./NLLbatch/sendBatch.sh

Interpretation of the results using TRooFit

Using directly TRooFit allows you to have a very extensive interpretation of the fit in a very straightforward way, as you can see in:

troofit/troofitExample.C

As you can see, you have to use the root file contructed in during the workspace construction. Then you can directly for instance pront our the pre-fit yields.

Then you actually perform the fit using thhe workspace (w->fitTo()) which means that when executing mkWorkspace.C you don't have to actually fit (doExport=false).

Then every information is given with a very simple commande, for example:

* You can print out the post-fit yields (with full post-fit uncertainties) using: w->Print("channels samples yields");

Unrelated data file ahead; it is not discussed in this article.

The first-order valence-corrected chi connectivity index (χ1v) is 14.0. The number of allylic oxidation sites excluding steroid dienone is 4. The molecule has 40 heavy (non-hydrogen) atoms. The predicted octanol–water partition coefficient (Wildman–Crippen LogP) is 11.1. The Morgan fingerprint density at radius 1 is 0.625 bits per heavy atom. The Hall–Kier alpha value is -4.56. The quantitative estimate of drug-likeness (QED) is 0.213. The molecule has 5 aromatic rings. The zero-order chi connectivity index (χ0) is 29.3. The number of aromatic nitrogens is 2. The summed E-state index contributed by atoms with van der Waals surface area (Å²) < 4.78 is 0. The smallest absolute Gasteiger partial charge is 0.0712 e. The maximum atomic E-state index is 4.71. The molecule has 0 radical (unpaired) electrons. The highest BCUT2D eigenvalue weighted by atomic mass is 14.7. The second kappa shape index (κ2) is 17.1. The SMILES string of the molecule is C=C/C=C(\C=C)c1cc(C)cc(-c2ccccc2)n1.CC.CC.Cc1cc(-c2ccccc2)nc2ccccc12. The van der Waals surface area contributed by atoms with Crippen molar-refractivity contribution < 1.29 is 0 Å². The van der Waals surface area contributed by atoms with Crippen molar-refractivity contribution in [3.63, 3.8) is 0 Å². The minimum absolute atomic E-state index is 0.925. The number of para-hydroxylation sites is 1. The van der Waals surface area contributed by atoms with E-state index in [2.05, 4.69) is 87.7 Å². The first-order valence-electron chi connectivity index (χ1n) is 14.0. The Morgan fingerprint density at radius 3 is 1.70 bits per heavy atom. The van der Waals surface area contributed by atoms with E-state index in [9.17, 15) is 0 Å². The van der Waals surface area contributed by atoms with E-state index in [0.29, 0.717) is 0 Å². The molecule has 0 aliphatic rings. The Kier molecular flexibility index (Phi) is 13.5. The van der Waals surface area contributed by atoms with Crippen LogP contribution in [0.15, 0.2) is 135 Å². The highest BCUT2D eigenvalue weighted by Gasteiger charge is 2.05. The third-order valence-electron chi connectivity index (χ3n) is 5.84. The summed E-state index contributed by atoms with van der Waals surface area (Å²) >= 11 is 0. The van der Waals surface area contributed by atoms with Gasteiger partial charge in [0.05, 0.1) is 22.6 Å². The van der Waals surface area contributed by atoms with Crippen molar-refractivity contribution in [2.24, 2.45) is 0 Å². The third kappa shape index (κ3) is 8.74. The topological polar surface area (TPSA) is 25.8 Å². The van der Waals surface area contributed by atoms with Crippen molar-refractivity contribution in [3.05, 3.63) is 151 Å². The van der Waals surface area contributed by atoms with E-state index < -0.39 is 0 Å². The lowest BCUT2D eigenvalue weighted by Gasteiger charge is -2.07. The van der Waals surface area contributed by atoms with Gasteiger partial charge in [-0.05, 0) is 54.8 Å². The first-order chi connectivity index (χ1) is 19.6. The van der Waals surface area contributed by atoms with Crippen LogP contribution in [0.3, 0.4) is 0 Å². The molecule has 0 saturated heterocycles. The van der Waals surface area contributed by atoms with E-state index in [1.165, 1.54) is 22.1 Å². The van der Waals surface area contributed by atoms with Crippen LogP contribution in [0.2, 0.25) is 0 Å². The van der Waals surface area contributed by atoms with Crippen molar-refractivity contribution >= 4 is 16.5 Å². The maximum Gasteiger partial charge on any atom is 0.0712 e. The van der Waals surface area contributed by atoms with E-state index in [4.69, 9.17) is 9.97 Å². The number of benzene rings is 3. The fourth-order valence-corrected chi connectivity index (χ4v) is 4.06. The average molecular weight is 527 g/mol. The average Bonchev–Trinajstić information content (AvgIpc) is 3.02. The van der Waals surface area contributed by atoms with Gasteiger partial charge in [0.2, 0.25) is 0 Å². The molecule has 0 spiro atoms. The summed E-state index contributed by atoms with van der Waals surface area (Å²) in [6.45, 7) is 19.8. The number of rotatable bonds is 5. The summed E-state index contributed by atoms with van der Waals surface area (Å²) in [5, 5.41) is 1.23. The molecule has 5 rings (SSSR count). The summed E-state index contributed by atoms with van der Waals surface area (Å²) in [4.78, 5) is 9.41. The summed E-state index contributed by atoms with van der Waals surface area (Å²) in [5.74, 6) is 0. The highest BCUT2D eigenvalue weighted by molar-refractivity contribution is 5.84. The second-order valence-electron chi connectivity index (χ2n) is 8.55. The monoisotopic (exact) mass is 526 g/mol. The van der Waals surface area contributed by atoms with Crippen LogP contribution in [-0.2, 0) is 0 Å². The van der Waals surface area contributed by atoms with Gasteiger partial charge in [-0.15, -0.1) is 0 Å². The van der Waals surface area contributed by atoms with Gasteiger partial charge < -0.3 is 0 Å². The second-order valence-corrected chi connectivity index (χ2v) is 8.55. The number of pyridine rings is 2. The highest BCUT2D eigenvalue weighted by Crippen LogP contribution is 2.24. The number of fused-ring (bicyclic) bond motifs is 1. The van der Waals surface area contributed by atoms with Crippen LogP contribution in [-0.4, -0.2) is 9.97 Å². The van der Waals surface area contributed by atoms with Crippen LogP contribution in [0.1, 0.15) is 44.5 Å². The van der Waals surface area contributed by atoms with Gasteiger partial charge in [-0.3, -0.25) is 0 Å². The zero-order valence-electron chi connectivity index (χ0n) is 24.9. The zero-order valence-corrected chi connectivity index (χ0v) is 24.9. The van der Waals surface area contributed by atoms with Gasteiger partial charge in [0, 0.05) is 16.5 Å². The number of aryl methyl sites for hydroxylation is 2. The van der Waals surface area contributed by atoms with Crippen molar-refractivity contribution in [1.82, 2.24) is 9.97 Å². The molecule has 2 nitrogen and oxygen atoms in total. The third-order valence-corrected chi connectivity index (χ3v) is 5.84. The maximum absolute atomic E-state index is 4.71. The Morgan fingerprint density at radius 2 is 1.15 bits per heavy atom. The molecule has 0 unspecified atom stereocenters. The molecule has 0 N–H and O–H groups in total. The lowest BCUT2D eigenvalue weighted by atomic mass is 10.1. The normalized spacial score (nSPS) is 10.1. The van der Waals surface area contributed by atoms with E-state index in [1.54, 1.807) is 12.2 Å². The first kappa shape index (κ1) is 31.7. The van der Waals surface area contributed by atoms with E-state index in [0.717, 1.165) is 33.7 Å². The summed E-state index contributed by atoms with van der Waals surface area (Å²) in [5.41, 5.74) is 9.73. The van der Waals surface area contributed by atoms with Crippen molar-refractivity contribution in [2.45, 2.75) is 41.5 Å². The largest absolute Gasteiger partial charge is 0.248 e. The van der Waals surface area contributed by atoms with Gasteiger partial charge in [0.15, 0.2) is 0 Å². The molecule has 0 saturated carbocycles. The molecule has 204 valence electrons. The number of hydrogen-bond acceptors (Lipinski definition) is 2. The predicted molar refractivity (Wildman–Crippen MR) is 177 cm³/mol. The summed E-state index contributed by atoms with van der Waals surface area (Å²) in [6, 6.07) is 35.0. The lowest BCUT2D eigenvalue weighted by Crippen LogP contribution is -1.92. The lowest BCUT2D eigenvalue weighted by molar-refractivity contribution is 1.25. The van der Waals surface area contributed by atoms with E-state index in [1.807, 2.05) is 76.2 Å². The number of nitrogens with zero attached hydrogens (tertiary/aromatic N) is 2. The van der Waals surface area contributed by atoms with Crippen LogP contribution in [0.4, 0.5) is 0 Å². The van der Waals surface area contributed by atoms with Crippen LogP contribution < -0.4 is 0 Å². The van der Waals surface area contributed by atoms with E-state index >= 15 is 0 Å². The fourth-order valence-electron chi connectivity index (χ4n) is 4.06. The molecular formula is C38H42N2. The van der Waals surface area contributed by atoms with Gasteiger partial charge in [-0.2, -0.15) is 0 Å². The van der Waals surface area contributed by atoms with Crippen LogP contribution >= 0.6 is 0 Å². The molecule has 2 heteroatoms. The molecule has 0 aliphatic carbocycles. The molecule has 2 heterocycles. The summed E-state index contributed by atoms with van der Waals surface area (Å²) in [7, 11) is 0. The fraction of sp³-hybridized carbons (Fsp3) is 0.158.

When you do that, you'll also print out the pull of the uncerainties. This is not to be used for the communication of the results, but can be used as a first sanity check:

For example, alpha uncertainties (gaussian) such as background normalization, should have a constraint close to 0 with un uncertainty close to 1, but gamma uncertainties (Poisson) should have a pull close to one with small uncertainties.

* You can make the pull plot using: w->Draw("pull");

and anything else described here:

https://cernbox.cern.ch/index.php/s/tzyUPsHqBSgKK1A

Send Batch for a full NLL minimization plot

When you run the full fit with full uncertainties, the NLL plot is very long to make. One should send a batch, after setting the right root version (steeringFit.sub):

in fitScripts/:

./sendBatch.sh

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Topic revision: r11 - 2020-10-23 - IroKoletsou